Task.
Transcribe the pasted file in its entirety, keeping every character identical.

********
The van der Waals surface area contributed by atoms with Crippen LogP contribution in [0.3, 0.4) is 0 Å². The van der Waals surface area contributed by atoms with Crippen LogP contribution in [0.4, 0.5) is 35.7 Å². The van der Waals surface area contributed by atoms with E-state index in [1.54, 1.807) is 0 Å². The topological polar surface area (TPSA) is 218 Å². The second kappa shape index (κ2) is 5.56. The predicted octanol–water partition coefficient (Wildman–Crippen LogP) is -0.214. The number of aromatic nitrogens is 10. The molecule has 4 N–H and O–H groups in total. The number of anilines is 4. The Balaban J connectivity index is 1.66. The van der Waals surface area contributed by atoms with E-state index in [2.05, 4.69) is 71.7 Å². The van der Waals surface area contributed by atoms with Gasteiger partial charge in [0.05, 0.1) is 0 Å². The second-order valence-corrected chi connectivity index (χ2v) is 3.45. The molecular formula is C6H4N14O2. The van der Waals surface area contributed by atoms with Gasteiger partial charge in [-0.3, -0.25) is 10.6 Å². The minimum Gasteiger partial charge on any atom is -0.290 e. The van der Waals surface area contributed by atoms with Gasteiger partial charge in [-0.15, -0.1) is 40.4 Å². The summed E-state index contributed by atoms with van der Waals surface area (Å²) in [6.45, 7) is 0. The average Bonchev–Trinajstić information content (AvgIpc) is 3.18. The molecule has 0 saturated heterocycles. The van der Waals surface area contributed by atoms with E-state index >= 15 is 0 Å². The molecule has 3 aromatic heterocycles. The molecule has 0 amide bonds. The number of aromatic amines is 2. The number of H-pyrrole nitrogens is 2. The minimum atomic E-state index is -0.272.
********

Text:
The van der Waals surface area contributed by atoms with Crippen LogP contribution in [0.3, 0.4) is 0 Å². The van der Waals surface area contributed by atoms with Crippen LogP contribution in [0.4, 0.5) is 35.7 Å². The van der Waals surface area contributed by atoms with E-state index in [1.54, 1.807) is 0 Å². The topological polar surface area (TPSA) is 218 Å². The second kappa shape index (κ2) is 5.56. The predicted octanol–water partition coefficient (Wildman–Crippen LogP) is -0.214. The number of aromatic nitrogens is 10. The molecule has 4 N–H and O–H groups in total. The number of anilines is 4. The Balaban J connectivity index is 1.66. The van der Waals surface area contributed by atoms with E-state index in [2.05, 4.69) is 71.7 Å². The van der Waals surface area contributed by atoms with Gasteiger partial charge in [0.05, 0.1) is 0 Å². The second-order valence-corrected chi connectivity index (χ2v) is 3.45. The molecular formula is C6H4N14O2. The van der Waals surface area contributed by atoms with Gasteiger partial charge in [-0.3, -0.25) is 10.6 Å². The minimum Gasteiger partial charge on any atom is -0.290 e. The van der Waals surface area contributed by atoms with Gasteiger partial charge in [-0.15, -0.1) is 40.4 Å². The summed E-state index contributed by atoms with van der Waals surface area (Å²) in [6.45, 7) is 0. The average Bonchev–Trinajstić information content (AvgIpc) is 3.18. The molecule has 0 saturated heterocycles. The van der Waals surface area contributed by atoms with E-state index >= 15 is 0 Å². The molecule has 3 aromatic heterocycles. The molecule has 0 amide bonds. The number of aromatic amines is 2. The number of H-pyrrole nitrogens is 2. The minimum atomic E-state index is -0.272.